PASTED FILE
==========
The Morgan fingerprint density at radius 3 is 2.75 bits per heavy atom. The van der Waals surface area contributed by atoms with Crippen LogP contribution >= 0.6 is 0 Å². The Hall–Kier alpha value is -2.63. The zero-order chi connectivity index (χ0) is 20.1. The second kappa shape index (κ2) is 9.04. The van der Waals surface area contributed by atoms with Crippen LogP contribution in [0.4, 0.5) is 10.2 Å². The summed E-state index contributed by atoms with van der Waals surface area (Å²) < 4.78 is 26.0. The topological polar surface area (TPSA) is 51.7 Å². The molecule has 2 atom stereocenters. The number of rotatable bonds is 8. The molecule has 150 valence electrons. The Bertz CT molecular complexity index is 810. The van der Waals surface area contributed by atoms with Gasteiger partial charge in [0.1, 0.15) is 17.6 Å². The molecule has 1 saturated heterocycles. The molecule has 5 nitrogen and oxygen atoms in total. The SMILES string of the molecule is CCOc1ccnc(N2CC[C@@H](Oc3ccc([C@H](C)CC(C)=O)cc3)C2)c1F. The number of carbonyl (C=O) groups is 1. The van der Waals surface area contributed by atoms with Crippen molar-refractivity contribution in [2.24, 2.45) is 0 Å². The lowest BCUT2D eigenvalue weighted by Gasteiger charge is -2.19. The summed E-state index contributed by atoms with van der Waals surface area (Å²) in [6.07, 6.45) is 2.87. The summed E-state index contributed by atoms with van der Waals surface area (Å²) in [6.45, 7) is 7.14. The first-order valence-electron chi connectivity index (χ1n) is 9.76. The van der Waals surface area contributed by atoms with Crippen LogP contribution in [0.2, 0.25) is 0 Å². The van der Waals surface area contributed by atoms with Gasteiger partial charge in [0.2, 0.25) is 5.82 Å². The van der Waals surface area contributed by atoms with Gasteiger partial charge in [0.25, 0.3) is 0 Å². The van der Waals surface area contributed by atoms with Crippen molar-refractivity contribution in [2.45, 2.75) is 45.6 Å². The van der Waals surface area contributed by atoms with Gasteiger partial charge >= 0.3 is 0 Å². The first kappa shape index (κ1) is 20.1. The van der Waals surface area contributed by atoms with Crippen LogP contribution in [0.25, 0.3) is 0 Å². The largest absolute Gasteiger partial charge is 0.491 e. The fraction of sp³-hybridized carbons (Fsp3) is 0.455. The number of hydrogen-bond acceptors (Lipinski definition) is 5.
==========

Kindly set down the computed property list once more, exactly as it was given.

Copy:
The Morgan fingerprint density at radius 3 is 2.75 bits per heavy atom. The van der Waals surface area contributed by atoms with Crippen LogP contribution >= 0.6 is 0 Å². The Hall–Kier alpha value is -2.63. The zero-order chi connectivity index (χ0) is 20.1. The second kappa shape index (κ2) is 9.04. The van der Waals surface area contributed by atoms with Crippen LogP contribution in [0.4, 0.5) is 10.2 Å². The summed E-state index contributed by atoms with van der Waals surface area (Å²) < 4.78 is 26.0. The topological polar surface area (TPSA) is 51.7 Å². The molecule has 2 atom stereocenters. The number of rotatable bonds is 8. The molecule has 150 valence electrons. The Bertz CT molecular complexity index is 810. The van der Waals surface area contributed by atoms with Gasteiger partial charge in [0.1, 0.15) is 17.6 Å². The molecule has 1 saturated heterocycles. The molecule has 5 nitrogen and oxygen atoms in total. The SMILES string of the molecule is CCOc1ccnc(N2CC[C@@H](Oc3ccc([C@H](C)CC(C)=O)cc3)C2)c1F. The number of carbonyl (C=O) groups is 1. The van der Waals surface area contributed by atoms with Crippen molar-refractivity contribution in [2.24, 2.45) is 0 Å². The lowest BCUT2D eigenvalue weighted by Gasteiger charge is -2.19. The summed E-state index contributed by atoms with van der Waals surface area (Å²) in [6.07, 6.45) is 2.87. The summed E-state index contributed by atoms with van der Waals surface area (Å²) in [6.45, 7) is 7.14. The first-order valence-electron chi connectivity index (χ1n) is 9.76. The van der Waals surface area contributed by atoms with Crippen LogP contribution in [0.2, 0.25) is 0 Å². The van der Waals surface area contributed by atoms with Gasteiger partial charge in [0.2, 0.25) is 5.82 Å². The van der Waals surface area contributed by atoms with Gasteiger partial charge in [0.25, 0.3) is 0 Å². The van der Waals surface area contributed by atoms with Crippen molar-refractivity contribution in [2.45, 2.75) is 45.6 Å². The van der Waals surface area contributed by atoms with Gasteiger partial charge >= 0.3 is 0 Å². The first kappa shape index (κ1) is 20.1. The van der Waals surface area contributed by atoms with Crippen LogP contribution in [0.25, 0.3) is 0 Å². The largest absolute Gasteiger partial charge is 0.491 e. The fraction of sp³-hybridized carbons (Fsp3) is 0.455. The number of hydrogen-bond acceptors (Lipinski definition) is 5.